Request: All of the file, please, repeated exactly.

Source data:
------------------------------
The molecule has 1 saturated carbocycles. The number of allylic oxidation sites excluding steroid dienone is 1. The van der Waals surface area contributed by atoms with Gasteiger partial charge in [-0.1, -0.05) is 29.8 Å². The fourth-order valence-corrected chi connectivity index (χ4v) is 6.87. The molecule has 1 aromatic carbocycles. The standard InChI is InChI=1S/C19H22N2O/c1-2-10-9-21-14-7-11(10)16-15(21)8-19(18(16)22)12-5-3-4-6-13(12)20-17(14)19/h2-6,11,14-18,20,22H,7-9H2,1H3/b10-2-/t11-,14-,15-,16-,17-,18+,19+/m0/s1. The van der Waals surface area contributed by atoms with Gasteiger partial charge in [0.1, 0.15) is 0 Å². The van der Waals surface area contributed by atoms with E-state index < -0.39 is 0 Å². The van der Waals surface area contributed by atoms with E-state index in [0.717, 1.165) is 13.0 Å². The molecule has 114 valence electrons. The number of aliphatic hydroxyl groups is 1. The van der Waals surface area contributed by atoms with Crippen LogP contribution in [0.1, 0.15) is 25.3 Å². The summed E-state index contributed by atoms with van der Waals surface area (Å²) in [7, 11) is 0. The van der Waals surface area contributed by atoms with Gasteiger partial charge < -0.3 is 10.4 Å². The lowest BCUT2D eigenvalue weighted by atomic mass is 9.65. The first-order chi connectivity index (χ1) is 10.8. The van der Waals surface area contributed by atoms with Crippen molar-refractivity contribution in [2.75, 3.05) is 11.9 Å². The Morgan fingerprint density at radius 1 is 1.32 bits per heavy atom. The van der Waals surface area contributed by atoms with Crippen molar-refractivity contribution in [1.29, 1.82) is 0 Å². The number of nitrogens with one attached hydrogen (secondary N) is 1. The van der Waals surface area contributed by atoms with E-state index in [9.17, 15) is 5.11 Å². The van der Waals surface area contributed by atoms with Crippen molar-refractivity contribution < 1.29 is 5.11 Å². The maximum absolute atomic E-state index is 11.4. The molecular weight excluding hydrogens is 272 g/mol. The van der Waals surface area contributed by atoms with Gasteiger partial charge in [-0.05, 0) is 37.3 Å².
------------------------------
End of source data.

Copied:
The molecule has 1 saturated carbocycles. The number of allylic oxidation sites excluding steroid dienone is 1. The van der Waals surface area contributed by atoms with Gasteiger partial charge in [-0.1, -0.05) is 29.8 Å². The fourth-order valence-corrected chi connectivity index (χ4v) is 6.87. The molecule has 1 aromatic carbocycles. The standard InChI is InChI=1S/C19H22N2O/c1-2-10-9-21-14-7-11(10)16-15(21)8-19(18(16)22)12-5-3-4-6-13(12)20-17(14)19/h2-6,11,14-18,20,22H,7-9H2,1H3/b10-2-/t11-,14-,15-,16-,17-,18+,19+/m0/s1. The van der Waals surface area contributed by atoms with Gasteiger partial charge in [0.1, 0.15) is 0 Å². The van der Waals surface area contributed by atoms with E-state index < -0.39 is 0 Å². The van der Waals surface area contributed by atoms with E-state index in [0.717, 1.165) is 13.0 Å². The molecule has 114 valence electrons. The number of aliphatic hydroxyl groups is 1. The van der Waals surface area contributed by atoms with Crippen LogP contribution in [0.1, 0.15) is 25.3 Å². The summed E-state index contributed by atoms with van der Waals surface area (Å²) in [7, 11) is 0. The van der Waals surface area contributed by atoms with Gasteiger partial charge < -0.3 is 10.4 Å². The lowest BCUT2D eigenvalue weighted by atomic mass is 9.65. The first-order chi connectivity index (χ1) is 10.8. The van der Waals surface area contributed by atoms with Crippen molar-refractivity contribution in [2.75, 3.05) is 11.9 Å². The Morgan fingerprint density at radius 1 is 1.32 bits per heavy atom. The van der Waals surface area contributed by atoms with Crippen molar-refractivity contribution in [1.29, 1.82) is 0 Å². The number of nitrogens with one attached hydrogen (secondary N) is 1. The van der Waals surface area contributed by atoms with E-state index in [9.17, 15) is 5.11 Å². The van der Waals surface area contributed by atoms with Crippen molar-refractivity contribution < 1.29 is 5.11 Å². The maximum absolute atomic E-state index is 11.4. The molecular weight excluding hydrogens is 272 g/mol. The van der Waals surface area contributed by atoms with Gasteiger partial charge in [-0.05, 0) is 37.3 Å².